Oddly enough one of my other hobbies has managed to avoid this project, that of exploring abandoned buildings. Week 49 I was down in Cincinnati for the fourth annual Very Cincinnati Christmas event. The opening location was the former First German Reformed Church. Built in 1850 in the mainly German-American west-end of the city the church thrived until changes swept across the nation in the 1960s and the congregation sold their beautiful limestone and brick building and a new church worshiped there, the Freeman Avenue United Church lasted from 1970 to 1975 before closing the doors as well. The building, like many abandoned for decadesRead More →

You may recognize this building from the 2006 film Transformers, this is Detroit’s massive Michigan Central Station. Designed in the Beaux-Arts Classical style with the interior lobby modelled after a Roman Bathhouse, complete with Doric columns. The station was completed in 1912, but the whole area wasn’t fully completed (including Roosevelt Park, from where I took this photo) until 1920. Costing $15,000,000 in 1912 to complete the station was never fully used. That’s right, the 18-story tower that rises above the actual station was never completed the top several floors not even furnished. But despite this the station hosted more than 4,000 passengers daily throughRead More →

Woodward Presbyterian Church, or rather St. Curvy, has a story like many churches that once thrived in the American mid-west. Founded in 1908 with a membership of 163, it was tasked to serve the north part of the city. With the Reverend Sherman L. Divine at the helm, the church began to seek money and land to build their church. The land the church still sits on today was donated by Mrs. Tracy McGregor. The firm of Sidney Rose Badgley & William Nicklas was hired to design the church. Construction began late in 1908, and by the time the cornerstone was laid on the 1stRead More →

The return of a familiar location for Week 30, City Methodist Church in Gary, IN. I mentioned this spot in a previous blog entry from the first time I visited this beautiful building and icon of the decline of the city of Gary. I happened to be in the area again, so I made a point to visit her again with some Tri-X and a 4×5. I also made sure to visit a few other familiar spots and one new one in Gary before the 90F+ weather earned a quick return to the air conditioned hotel room.Read More →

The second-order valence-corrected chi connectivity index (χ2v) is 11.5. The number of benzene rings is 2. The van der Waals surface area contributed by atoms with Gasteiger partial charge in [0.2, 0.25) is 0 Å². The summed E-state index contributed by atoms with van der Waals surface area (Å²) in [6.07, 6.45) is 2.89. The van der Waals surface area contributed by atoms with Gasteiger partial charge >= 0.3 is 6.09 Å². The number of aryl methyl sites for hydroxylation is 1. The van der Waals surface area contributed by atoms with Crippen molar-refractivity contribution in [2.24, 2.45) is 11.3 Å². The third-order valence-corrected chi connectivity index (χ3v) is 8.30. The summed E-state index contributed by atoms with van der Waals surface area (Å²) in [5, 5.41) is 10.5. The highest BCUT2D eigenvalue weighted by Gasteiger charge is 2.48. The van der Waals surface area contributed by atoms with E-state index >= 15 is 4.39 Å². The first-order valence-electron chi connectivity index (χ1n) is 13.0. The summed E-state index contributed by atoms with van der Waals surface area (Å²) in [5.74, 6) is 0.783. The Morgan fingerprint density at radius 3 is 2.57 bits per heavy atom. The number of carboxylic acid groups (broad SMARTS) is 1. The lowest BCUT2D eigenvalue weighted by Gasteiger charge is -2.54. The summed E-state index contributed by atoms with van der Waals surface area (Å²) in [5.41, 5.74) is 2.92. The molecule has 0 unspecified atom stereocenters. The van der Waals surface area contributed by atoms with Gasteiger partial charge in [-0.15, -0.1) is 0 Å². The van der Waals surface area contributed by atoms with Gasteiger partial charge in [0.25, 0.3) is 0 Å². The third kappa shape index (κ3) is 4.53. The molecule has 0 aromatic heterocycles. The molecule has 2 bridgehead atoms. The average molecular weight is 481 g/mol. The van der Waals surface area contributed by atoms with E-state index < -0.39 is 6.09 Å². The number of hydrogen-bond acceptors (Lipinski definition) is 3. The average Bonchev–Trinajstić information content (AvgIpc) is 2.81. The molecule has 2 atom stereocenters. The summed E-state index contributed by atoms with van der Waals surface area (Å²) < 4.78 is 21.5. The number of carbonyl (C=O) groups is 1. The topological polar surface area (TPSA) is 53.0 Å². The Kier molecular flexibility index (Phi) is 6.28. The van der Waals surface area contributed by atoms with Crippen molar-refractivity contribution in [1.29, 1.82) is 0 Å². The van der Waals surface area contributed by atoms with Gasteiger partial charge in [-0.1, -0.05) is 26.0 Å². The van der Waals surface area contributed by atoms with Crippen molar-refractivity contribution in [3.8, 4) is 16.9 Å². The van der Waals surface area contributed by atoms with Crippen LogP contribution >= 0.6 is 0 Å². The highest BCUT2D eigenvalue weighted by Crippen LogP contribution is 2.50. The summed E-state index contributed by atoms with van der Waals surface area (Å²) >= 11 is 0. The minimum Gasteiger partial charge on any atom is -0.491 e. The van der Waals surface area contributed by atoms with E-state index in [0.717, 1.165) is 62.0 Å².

City Methodist, a grand old church brought low by the slow march of time. Built in 1925 to the tune of one million dollars, most of that being fund-raised by Reverend William Seaman, and US Steel footing some of the bill as well. Constructed in the English Gothic style the sanctuary alone stands nine stories tall and could house 950 people. But the church was more than just the sanctuary. The whole complex had a school, theater for both traditional plays and films. Also had space for store fronts. At its peek there were 3,000 members on the church roll. But when the steel industryRead More →

It was back when I was still in college and would take back roads to and from the school from my home town of Milton, there were about ten abandoned farmhouses along these roads, and one day I just decided to stop and poke my head into them, and decided to bring along my camera, at that time a Minolta SRT-102 loaded with cheap Fuji Superia film. Well as many who know me I’ve gone far beyond exploring houses, so much so that I find them kinda boring these days. But when a new to the community explorer invited me along, I wasn’t going toRead More →

Negotiations to bring a higher-education campus to the small town of Germantown began in 1885, initially to be a satellite campus of the Cincinnati Wesleyan College, however that did not end up being the case, and the town council found themselves in the office of Orvon Graff Brown, who at the time was the president of the Ohio Conservatory of Music and the School of Oratory. Brown agreed to build a branch of his own College in Germantown. But by 1886 Brown was set on establishing a whole new college in the town and by 1888 the Twin Valley College was established by charter, andRead More →

Between the Darkness and the Light – Lister Block 2006 to 2012 Hamilton’s Lister Block has always held a rather special place in the hearts of local explorers and those who have walked her halls. Built in 1924 to replace the old Lister Chambers building which burned the same year. Joseph Lister, the owner, and namesake ordered a new building be constructed and that it be made fireproof. Taking advantage of being on a very busy corner of Hamilton’s downtown, the new Lister Block featured an L-shaped arcade on the first floor, allowing for maximum space to be used, even the store fronts on theRead More →

I just had to bring it back before the end, something abandoned. In this case I am dragging you to one of my personal favourite locations, the Barber Mill in Georgetown Ontario, but unlike many of my trips, I took a chance and went at night. The Mill was built in 1823 but abandoned for several decades now. The ruins are beautiful at any time of day and in any weather. Dangerous…yes, but worth the risk. Pentax 645 – SMC Pentax A 645 35mm 1:3.5 – Kodak Tri-X Pan (TXP, ISO-320)Read More →

The year was 1994, March. An electrical failure causes one of hte trains on Toronto Zoo’s Domain Ride to roll backwards hitting a second vehicle injuring thirty people, and forcing the Zoo to shut down the Domain Ride, ending 30 years of the ride giving tours through some of the more remote areas of the Toronto Zoo which streached well out and along the Rouge River, which visitors could not walk to. But on this cold December Saturday we were forced to. The six of us crept down the steep grade to the river banks and made our way along looking for the concrete guideway.Read More →